"The blue water flows quickly in the spring."
Translation:봄에 푸른 물이 빨리 흘러.
Of course, you can. It is down to what the Speaker wishes to project.
파란 - sky blue or the "primary color" blue represents youth and (unblemished) innocence
푸른 - grass blue (green) or the "secondary color" blue, a yellowing blue represents maturity (ageing), serenity (wisdom)
In this case, (my guess) DLG uses 푸른 in "봄에 푸른 물이 빨리 흘러" probably to express the rejuvenation of some old brook in springtime.
Because it’s a colour between those two, a hue range from lush green to greenish blue. Unfortunately English doesn’t have a dedicated word for this range but splits it up; one part of it gets lumped together with “blue”, the other with “green”.
푸른색 is also typically associated with nature. For example leaves, grass, the sky, the sea etc can all be 푸른색, but a neon light would be either 파란색 or 초록색 to me, not 푸른색.
I chuckled at the "unfortunately" remark. Frankly, I figure most native English speakers are perfectly happy to have two dedicated words without the need for an intermediate catch-all that is even more ambiguous, though, truly, it's down to perspective.
I think it's actually an interesting hint at communicative priorities. I find that English places a high priority on exactness of description and Korean on the emotive quality of a thing. 푸른 can go a long way to describe the earthy natural-ness of a thing, but does not give the reader a very exact mind's eye picture of the color itself. And, indeed, when I quizzed two (Korean) family members on their associations with the word, I get slightly different answers that somewhat emphasize that emotive-at-the-cost-of-exactness quality. Korean, note, also adopted the 녹색, 초록색 loanwords from Chinese (as did Japanese, which also originally only featured its native green/blue あおい) perhaps for times when said exactness was needed. Thoughts?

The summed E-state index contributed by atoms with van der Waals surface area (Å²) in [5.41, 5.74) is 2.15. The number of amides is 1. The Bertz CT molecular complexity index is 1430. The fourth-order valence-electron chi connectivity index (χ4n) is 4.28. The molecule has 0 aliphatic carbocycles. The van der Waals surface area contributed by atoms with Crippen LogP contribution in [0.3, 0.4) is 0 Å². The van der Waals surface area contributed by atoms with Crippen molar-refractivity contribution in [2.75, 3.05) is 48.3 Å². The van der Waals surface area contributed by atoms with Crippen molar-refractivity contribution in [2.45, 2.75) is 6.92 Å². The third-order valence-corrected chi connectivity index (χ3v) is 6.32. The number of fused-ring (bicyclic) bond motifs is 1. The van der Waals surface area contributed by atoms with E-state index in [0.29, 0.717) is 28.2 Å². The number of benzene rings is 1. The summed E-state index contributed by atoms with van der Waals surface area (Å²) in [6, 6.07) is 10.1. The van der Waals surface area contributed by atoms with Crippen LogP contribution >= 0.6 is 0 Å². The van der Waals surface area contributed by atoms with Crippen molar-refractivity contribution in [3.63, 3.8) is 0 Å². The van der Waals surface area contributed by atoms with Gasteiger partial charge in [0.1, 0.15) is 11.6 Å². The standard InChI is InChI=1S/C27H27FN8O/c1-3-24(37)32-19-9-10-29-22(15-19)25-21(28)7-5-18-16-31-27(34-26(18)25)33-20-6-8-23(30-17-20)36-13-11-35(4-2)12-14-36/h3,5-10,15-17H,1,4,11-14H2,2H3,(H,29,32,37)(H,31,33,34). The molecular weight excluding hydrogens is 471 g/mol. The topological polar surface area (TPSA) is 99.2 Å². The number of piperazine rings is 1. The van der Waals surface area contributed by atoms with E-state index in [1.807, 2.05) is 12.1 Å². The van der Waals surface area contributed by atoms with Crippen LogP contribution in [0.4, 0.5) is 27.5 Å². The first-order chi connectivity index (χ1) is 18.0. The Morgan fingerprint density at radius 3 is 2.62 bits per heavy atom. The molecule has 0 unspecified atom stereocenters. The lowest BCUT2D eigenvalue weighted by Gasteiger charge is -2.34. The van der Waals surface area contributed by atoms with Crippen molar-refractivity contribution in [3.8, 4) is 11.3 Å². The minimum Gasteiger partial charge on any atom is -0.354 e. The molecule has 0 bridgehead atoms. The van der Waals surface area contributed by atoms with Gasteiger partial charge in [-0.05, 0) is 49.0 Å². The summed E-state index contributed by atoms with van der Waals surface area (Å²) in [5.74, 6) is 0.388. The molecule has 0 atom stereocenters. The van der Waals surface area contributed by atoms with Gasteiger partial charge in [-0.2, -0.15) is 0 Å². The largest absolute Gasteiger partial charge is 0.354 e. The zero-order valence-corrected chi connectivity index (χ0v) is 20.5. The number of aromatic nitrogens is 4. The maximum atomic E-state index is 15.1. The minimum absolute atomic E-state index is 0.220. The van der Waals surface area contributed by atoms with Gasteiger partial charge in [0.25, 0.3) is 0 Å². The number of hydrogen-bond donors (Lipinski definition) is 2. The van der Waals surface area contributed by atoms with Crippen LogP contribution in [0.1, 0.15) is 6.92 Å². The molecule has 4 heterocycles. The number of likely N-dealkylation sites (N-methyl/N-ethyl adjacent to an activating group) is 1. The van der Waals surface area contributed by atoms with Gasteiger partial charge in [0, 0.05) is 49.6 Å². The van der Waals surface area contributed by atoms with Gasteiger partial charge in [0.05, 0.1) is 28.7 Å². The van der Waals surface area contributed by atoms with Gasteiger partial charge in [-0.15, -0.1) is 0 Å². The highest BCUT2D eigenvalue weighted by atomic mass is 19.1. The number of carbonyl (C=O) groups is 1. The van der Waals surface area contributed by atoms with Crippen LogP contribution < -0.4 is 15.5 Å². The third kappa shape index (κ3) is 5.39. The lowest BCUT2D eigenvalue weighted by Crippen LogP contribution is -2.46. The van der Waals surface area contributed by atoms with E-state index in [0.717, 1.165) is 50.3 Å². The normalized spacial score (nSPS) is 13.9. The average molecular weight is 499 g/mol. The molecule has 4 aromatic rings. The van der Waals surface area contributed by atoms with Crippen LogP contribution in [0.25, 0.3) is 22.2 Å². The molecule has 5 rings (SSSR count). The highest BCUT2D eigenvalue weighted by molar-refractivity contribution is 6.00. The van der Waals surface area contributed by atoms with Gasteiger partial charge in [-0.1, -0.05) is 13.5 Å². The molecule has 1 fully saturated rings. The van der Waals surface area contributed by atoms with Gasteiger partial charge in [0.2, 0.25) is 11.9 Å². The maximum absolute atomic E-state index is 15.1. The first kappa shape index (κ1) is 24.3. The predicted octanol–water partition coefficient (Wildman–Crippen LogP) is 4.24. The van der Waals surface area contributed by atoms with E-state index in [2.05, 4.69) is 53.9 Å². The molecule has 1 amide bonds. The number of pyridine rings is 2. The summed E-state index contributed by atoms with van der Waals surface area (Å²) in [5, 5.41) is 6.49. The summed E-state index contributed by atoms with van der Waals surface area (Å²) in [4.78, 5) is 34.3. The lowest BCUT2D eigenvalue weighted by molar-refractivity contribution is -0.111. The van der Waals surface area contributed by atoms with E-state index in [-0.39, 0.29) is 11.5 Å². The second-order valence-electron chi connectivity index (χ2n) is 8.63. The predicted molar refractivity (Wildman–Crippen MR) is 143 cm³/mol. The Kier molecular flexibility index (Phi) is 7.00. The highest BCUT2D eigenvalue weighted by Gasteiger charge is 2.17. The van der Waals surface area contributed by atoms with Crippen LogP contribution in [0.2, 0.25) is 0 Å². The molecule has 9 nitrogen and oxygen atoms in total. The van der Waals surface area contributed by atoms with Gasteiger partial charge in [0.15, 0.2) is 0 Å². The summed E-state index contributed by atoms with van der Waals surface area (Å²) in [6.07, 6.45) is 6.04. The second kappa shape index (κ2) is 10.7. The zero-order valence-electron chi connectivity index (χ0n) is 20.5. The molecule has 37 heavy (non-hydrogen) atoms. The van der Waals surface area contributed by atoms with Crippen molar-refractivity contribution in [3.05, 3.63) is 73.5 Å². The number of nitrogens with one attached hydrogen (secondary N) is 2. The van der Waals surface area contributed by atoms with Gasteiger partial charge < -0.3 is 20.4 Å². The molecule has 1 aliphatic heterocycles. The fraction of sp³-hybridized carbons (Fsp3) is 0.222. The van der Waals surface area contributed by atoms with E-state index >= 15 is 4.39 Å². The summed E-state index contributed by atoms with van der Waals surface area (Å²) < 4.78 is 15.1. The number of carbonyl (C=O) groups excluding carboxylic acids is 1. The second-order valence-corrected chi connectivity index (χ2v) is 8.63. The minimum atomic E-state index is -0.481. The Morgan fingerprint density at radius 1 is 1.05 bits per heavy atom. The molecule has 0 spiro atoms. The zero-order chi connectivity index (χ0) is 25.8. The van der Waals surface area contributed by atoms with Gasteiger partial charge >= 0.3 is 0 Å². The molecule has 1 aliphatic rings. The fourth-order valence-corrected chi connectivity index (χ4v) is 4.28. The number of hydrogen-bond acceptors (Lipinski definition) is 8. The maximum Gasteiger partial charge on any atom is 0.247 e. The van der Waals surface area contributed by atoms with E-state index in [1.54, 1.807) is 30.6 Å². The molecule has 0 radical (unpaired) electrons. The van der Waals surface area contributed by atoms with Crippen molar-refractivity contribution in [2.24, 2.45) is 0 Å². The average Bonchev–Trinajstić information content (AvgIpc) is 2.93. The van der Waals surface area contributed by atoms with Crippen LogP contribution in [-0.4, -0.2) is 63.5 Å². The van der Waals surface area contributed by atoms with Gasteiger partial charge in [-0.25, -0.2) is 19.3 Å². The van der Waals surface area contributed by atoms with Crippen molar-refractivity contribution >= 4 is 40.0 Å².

I feel that the trend to more specialised words for “blue” and “green” is a consequence of contact with the West since none of the CJK languages seem to have had it for more than a couple of hundred years.
Japanese has a native word for “green” (緑 [みどり]) but if wiktionary is to be believed it originally referred to budding plants. For “blue” it uses 青い [あおい]), but technically that’s more of the 푸르다 colour.
Korean has 초록색 for “green” and 파란색 for “blue”. However the former is obviously a Hanja word and the latter is 파랗다 + 색 and 파랗다 is derived from 푸르다 + an old -하- suffix (from 하다), which was later reduced to just -ㅎ- before plosive endings (and disappeared entirely before sonorant ones) and thus gave rise to the ㅎ-irregular adjectives in modern Korean (빨갛다, 하얗다, 그렇다 etc).
Mandarin Chinese has lǜ 綠/绿 for “green” and lán 藍/蓝 for “blue”. I’m not entirely sure about lǜ. A quick concordance search of Classical (roughly before the Common Era) texts does yield two or three results where it definitely refers to a colour but it’s pretty much invariably used in contexts of embroidery and dyeing, normally together with with 朱 “vermillion” – apparently 朱綠 “vermillion and lǜ” were seen as regal colours. So 綠 seemed to me more like a fairly specialised colour, possibly obtained from a very specific source, which was used to colour clothes (this is also supported by the fact that the character contains the silk radical 糸). Most definitely it was not a generalised primary colour like qīng 青, the Chinese equivalent of 푸른색 (and indeed some modern regional languages such as Southern Min don't use 綠 as a colour to this day and just have 青). Lán is not a colour in Classical texts at all but refers to the indigo plant (from which a blue colour can be obtained).
Giving it some thought, I think you may be on to something with the contact with the West thing, though I'd suggest it's probably contact with lingua franca English specifically, as there are a number of European cultures (including Greek and Icelandic) that also, evidently, didn't differentiate blue/green. Though probably they too, due to cultural transmission, ended up similarly acknowledging both, so same difference.